A pheasant in the hand is worth two in the desert.

A little while back I reviewed the Monty’s Desert Rats book. Today, I have the first of the models painted up.


After clipping off the pieces, I went about cleaning up the guns and crew. By in large, this was simple. There were some mould lines on the guns and crew but this was sorted out with a scalpel.

I started by gluing the two wheels to the axle. This was straight forward and the wheels fit really snugly. I then put the gun onto the carriage. There are 2 small nubs that match the slots in the carriage. Finally the gun shield is attached. Again, there are 4 aligning points to make sure this is correctly aligned.

With the gun assembled, I glued the turntable to the base. This will allow me to paint the base and the turntable prior to gluing on the completed gun. I also glued the crew to the base. The pack comes with 6 crew per gun, including crew carrying the 25pdr rounds and the, longer, 17pdr round. I only used 3 crew per gun. Eagle eyed readers might note that I have accidentally used one of the wrong crewman.


I found that the base was going to look too crowded with a limber on the base so decided to leave them off. They are great little models though and BF have included the option to model them with open doors which I find a nice touch. I have got a plan to use them on an objective so watch out for that in the future.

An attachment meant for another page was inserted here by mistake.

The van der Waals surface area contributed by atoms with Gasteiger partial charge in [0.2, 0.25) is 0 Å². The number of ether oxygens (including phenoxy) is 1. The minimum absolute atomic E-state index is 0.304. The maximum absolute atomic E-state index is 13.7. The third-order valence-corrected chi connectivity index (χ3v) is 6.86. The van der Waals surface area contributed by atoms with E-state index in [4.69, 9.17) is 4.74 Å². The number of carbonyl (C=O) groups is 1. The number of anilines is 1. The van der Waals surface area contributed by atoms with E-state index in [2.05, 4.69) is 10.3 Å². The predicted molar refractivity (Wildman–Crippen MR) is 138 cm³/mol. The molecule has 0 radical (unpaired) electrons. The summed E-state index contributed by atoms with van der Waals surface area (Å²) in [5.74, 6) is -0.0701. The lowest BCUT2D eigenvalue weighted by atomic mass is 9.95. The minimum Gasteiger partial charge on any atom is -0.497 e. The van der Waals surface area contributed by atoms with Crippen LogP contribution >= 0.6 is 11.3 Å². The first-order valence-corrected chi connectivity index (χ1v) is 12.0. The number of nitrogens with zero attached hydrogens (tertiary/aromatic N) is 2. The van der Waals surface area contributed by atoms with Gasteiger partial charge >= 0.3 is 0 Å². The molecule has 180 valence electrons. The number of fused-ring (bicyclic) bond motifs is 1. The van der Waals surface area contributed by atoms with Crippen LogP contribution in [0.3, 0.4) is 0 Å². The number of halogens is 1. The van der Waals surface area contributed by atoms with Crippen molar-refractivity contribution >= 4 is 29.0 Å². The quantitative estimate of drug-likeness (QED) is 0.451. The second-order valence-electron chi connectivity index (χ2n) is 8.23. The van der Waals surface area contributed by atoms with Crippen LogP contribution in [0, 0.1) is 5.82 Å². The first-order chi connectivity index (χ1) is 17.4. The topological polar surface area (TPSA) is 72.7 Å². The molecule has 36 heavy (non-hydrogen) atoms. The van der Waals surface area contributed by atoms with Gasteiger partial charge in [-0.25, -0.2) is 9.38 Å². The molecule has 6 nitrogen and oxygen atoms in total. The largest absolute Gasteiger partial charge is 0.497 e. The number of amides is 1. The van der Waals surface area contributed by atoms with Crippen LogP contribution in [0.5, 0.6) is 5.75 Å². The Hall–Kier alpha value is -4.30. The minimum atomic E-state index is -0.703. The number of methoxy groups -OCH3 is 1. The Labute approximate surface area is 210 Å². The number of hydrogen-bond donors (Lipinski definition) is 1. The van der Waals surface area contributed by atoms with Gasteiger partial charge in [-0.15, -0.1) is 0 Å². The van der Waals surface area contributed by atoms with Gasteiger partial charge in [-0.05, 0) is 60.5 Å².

After a spray of white primer, I followed the old North Africa painting guide using the old Vajello colours. After a quick wash with strong tone, I highlighted the raised areas with the basecoat colour. The base is finished with Selly’s No more Gaps and painted with Desert Yellow, a wash and then dry brushed with desert Yellow.

In the Game

These guns pack a big punch, but you pay the points for them too. They are AT 12 and can destroy a Tiger at long range. When that long range is 36 inches, there isn’t much of the table that these guns cannot dominate. However, aside from the points, they are large guns so have 2 real disadvantages over the smaller 6pdr; They cannot ambush inside 16 inches of the enemy, and only have a 4+ save. Like the 6pdr, the 17/25pdr suffers from the “no HE” rule.


I have found them to be useful addition to the British arsenal and whilst I am yet to tame a tiger, I have been able to set them up and pepper the enemy from distance. They are also a great area denial unit. Given that desert boards are often pretty open, this has proved to be a very useful.

I am happy with how this unit has performed and will be taking them from now on as a standard part of the unit.


All up, I am impressed with these two guns. They were easy to put together, they are flexible (included the option of making them up as 25pdr) and contained little flash. What impressed me the most though is how good they look on the table – they look great! These new plastics, especially the hard plastic tanks and guns, are extremely crisp and clean models. This means that all the focus is where it needs to be – on trying to paint them as well as the Battlefront studio models from the Desert Rats book.